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Robert J. Wood

Robert Wood, Ph.D.
Founding Core Faculty Member
Platform Co-Lead, Bioinspired Robotics

Rob is developing biologically inspired aerial and terrestrial microrobots, soft-bodied robots, and "printable" robots. His current research interests include new micro- and meso-scale manufacturing techniques, fluid mechanics of low Reynolds number flapping wings, control of sensor-limited and computation-limited systems, active soft materials, and morphable soft-bodied robots. He leads a team of over 40 researchers on the National Science Foundation (NSF) "RoboBees" project to develop coordinated colonies of autonomous robotic bees. His group is also building agile ambulatory robots that are inspired by insects and centipedes. The long-term goal is to create a swarm of robotic insects capable of performing important tasks, such as search and rescue, hazardous environmental explorations, and pollination. Rob is collaborating with a diverse set of researchers at the Wyss who are exploring soft-bodied autonomous robots and soft devices for human-robot interaction and rehabilitation. One of these projects, called "Second Skin," is a system in which sensing, actuation, and control mechanisms are embedded in soft devices that can be worn by patients with neuromuscular disorders to help them regain function. Rob is also working on novel manufacturing processes for "printable robots" with the goal of automating robot development and creating new methods for rapid prototyping complex electromechanical devices.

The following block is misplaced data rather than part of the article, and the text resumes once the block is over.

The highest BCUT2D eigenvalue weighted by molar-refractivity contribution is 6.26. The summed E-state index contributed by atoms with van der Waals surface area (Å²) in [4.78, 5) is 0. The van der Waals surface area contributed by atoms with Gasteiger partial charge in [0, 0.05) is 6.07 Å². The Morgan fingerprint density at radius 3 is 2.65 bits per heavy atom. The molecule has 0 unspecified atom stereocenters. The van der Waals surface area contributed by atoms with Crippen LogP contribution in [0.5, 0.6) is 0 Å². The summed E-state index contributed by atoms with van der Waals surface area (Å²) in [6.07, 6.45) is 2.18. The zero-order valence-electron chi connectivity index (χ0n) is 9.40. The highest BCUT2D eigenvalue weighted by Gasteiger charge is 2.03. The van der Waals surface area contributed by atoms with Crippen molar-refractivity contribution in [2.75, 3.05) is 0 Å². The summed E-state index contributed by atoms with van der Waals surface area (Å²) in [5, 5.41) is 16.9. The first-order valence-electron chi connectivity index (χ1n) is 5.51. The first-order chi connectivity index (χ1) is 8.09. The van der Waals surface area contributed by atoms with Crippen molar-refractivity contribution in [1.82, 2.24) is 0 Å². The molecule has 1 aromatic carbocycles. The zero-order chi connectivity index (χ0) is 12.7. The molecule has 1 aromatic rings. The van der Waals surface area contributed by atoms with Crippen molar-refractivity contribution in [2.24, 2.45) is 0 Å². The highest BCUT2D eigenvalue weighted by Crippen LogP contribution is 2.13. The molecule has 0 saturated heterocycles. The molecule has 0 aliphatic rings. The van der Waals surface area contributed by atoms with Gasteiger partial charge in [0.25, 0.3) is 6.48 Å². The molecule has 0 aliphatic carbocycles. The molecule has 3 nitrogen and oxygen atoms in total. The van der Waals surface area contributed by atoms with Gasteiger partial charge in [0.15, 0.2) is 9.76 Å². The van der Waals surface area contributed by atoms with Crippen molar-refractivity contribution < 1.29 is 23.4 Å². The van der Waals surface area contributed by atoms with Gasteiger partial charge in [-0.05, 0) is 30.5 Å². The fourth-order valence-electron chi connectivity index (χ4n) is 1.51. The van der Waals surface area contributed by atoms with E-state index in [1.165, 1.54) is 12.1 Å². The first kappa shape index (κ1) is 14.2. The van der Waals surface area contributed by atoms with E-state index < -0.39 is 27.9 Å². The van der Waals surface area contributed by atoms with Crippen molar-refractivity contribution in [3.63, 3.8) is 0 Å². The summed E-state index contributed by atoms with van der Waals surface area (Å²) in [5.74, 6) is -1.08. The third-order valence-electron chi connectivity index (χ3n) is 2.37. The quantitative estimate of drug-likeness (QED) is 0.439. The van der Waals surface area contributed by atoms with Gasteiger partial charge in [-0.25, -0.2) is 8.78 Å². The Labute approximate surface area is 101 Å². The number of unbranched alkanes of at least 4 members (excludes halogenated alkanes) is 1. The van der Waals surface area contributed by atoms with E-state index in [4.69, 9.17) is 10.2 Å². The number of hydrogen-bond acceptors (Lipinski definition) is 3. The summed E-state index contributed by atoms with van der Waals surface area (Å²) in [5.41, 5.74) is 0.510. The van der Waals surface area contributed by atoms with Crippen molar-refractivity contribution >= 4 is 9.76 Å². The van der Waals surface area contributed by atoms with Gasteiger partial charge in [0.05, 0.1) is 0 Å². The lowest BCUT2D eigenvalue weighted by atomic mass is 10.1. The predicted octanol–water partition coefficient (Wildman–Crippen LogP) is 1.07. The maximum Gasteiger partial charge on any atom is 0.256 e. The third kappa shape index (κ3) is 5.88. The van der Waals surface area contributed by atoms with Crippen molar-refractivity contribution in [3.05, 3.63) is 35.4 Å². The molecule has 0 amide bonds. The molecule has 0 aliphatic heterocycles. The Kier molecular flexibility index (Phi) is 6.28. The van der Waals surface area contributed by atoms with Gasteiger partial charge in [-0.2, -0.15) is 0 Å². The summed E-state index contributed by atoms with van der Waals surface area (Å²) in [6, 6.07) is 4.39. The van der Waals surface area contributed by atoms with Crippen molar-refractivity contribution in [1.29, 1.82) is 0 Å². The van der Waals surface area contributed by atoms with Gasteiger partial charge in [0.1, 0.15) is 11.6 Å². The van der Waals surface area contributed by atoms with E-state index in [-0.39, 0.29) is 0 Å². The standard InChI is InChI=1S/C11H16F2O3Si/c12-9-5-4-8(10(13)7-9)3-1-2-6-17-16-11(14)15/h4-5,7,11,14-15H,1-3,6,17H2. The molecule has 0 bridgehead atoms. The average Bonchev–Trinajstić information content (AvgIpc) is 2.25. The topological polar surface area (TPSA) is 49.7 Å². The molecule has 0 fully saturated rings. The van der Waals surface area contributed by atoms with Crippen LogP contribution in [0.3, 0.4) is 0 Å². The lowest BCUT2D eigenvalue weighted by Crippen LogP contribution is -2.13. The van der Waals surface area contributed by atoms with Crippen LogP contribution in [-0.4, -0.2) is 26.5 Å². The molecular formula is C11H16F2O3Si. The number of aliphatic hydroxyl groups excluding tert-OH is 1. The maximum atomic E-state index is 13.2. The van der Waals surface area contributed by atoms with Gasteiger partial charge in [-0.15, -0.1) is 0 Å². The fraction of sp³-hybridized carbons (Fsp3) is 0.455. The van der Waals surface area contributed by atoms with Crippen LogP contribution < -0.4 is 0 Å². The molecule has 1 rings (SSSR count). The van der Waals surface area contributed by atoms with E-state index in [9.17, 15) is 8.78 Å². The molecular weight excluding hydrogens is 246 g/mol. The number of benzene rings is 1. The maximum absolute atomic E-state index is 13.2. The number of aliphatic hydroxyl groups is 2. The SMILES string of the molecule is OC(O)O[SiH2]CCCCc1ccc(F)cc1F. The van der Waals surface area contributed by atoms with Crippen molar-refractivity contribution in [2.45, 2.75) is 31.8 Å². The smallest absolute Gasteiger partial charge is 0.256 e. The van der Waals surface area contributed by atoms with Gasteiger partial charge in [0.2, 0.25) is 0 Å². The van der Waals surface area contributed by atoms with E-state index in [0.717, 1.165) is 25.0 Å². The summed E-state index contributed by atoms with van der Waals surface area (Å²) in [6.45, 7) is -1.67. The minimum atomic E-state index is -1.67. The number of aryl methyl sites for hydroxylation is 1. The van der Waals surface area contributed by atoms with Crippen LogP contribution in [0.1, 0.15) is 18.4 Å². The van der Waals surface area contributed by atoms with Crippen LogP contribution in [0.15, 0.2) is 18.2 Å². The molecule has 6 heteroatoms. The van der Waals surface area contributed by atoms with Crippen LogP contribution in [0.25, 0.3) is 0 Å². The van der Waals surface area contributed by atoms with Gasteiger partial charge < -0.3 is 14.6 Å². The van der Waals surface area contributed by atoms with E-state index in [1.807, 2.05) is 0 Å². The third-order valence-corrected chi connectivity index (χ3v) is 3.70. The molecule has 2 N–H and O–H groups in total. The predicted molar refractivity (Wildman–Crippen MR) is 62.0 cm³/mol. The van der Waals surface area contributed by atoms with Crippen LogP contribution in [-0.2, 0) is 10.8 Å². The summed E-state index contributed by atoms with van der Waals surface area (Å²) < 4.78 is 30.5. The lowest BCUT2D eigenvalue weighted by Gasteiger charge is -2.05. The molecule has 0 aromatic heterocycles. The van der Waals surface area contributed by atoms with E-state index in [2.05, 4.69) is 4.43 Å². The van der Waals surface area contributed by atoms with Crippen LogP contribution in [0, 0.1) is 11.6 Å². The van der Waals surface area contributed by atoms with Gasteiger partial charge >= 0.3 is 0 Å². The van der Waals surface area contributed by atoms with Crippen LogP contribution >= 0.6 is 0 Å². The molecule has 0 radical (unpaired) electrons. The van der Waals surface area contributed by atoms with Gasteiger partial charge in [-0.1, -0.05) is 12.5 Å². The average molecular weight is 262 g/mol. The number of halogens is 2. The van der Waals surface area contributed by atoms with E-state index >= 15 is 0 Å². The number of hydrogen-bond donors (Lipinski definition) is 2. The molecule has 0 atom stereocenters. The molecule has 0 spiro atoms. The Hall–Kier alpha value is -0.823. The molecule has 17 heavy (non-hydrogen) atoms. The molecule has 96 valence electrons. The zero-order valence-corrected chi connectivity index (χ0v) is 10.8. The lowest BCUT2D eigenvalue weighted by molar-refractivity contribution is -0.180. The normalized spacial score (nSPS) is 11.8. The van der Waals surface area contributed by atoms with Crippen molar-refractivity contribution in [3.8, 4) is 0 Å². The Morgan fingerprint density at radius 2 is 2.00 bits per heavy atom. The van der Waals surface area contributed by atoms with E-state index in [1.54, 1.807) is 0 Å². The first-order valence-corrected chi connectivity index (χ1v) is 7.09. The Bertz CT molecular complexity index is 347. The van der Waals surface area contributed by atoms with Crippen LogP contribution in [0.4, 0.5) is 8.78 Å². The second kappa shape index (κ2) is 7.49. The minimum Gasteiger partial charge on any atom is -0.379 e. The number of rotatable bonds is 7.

Robert Wood is the Charles River Professor of Engineering and Applied Sciences in Harvard's School of Engineering and Applied Sciences and founder of the Harvard Microrobotics Lab, which leverages expertise in microfabrication for the development of biologically-inspired robots with feature sizes on the micrometer to centimeter scale. He is the winner of multiple awards for his work including the DARPA Young Faculty Award, NSF Career Award, ONR Young Investigator Award, Air Force Young Investigator Award, Technology Review's TR35, and multiple best paper awards. In 2010 Wood received the Presidential Early Career Award for Scientists and Engineers from President Obama for his work in microrobotics. In 2012 he was selected for the Alan T. Waterman award, the National Science Foundation's most prestigious early career award. Wood's group is also dedicated to STEM education by using novel robots to motivate young students to pursue careers in science and engineering.

http://micro.seas.harvard.edu

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Wyss Institute is proud to announce our win in the 2012
Webby Awards in the Science category.